Being born in Afghanistan and witnessing domestic violence in the lives of many Afghan women, graduate student Sahra Ibrahimi has always been passionate about women's rights and improving public health.
By Choya Randolph, MFA ’18
Being born in Afghanistan and witnessing domestic violence in the lives of many Afghan women, graduate student Sahra Ibrahimi has always been passionate about women’s rights and improving public health. She left Afghanistan at the age of 14 to pursue her education, leaving behind her family and friends to study on a full scholarship at The Ethel Walker School, a boarding school in Simsbury, Connecticut.
“I was a child during the Taliban regime,” Ibrahimi said. “The Taliban regime had banned education for women in Afghanistan…women were not even permitted to leave the house without being accompanied by a male relative. The Taliban extremists’ regime and the ongoing war has really impacted and shaped the patriarchal culture that many Afghan women are enduring to this day.”
Once she began her master’s at Adelphi, she knew she wanted to do research that would contribute to public health.
In her research, titled “Association Between Domestic Violence During Pregnancy and Pregnancy Outcomes in Afghanistan,” she learned that 53 percent of Afghan women ages 15–49 who had ever been married have experienced physical violence. She found that 92 percent of women who experienced physical violence during pregnancy have no education. Her main findings showed that women who experienced physical violence were more likely to miscarry, and if they gave birth, their babies were more likely to be stillborn or die as newborns.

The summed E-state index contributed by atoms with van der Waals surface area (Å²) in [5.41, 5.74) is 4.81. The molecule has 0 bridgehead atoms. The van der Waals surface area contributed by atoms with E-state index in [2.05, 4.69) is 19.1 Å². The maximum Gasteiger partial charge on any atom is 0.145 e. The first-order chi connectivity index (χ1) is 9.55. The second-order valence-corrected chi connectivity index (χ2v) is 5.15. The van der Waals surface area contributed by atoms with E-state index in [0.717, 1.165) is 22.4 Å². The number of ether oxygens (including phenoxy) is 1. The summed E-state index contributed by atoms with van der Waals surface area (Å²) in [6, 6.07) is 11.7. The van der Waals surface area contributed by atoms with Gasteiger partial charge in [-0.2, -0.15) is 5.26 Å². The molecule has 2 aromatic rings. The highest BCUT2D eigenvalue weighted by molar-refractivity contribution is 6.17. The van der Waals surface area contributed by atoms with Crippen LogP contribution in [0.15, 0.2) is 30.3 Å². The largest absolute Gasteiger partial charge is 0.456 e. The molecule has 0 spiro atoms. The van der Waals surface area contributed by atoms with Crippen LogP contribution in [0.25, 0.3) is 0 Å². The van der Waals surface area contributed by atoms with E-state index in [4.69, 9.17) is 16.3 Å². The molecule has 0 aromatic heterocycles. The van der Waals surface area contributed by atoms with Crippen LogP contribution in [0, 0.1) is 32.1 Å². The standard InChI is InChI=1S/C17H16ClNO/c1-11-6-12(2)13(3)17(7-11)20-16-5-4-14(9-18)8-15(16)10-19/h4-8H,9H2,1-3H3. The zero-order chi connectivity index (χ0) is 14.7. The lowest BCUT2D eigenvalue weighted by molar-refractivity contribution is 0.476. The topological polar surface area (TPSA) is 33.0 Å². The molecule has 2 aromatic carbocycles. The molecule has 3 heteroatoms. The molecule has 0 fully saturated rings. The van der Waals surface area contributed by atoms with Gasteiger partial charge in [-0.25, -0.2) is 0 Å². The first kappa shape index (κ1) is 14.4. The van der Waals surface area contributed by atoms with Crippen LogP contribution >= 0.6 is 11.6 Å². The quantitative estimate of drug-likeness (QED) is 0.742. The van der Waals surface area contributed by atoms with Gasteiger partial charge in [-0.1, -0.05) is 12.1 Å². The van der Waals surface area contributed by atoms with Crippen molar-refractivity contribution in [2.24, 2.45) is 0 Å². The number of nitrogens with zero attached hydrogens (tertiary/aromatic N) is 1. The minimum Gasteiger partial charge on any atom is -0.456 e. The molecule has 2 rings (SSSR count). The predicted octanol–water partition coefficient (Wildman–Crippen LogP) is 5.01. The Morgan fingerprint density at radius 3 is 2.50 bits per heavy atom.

At Adelphi’s 16th annual Research Conference in April 2019, Ibrahimi was the recipient of the Outstanding Graduate Student Award. In June 2019, her research was selected among thousands of studies to be presented by the American Public Health Association’s (APHA) Annual Meeting and Expo this fall in Philadelphia. With nearly 13,000 attendees, this conference is the largest and most influential annual gathering of public health professionals.
“I’ve been to conferences before, but this is the first time I’m presenting my research in a national conference,” she said. “It’s a great opportunity to present but also to network.”
Before embarking on her study, Ibrahimi sought advice from her adviser, Maria-Pilar Martin, MD, assistant professor and director of public health programs, who introduced her to Korede Yusuf, PhD, assistant professor in the College of Nursing and Public Health. Dr. Yusuf guided Ibrahimi, reviewed her findings and provided feedback. Amirhossein Alamdar Yazdi, PhD, assistant professor of decision sciences and marketing, helped Ibrahimi understand the complex data analysis required for her research.
“All of my professors have been so supportive of my ideas,” Ibrahimi said. “I really appreciate them for their support and belief in me.”
After graduating, Ibrahimi plans to pursue a doctoral degree. Currently she is in the process of submitting her work to research publications. She is also working on other papers related to maternal and child health in the United States that are being submitted for publication as well.
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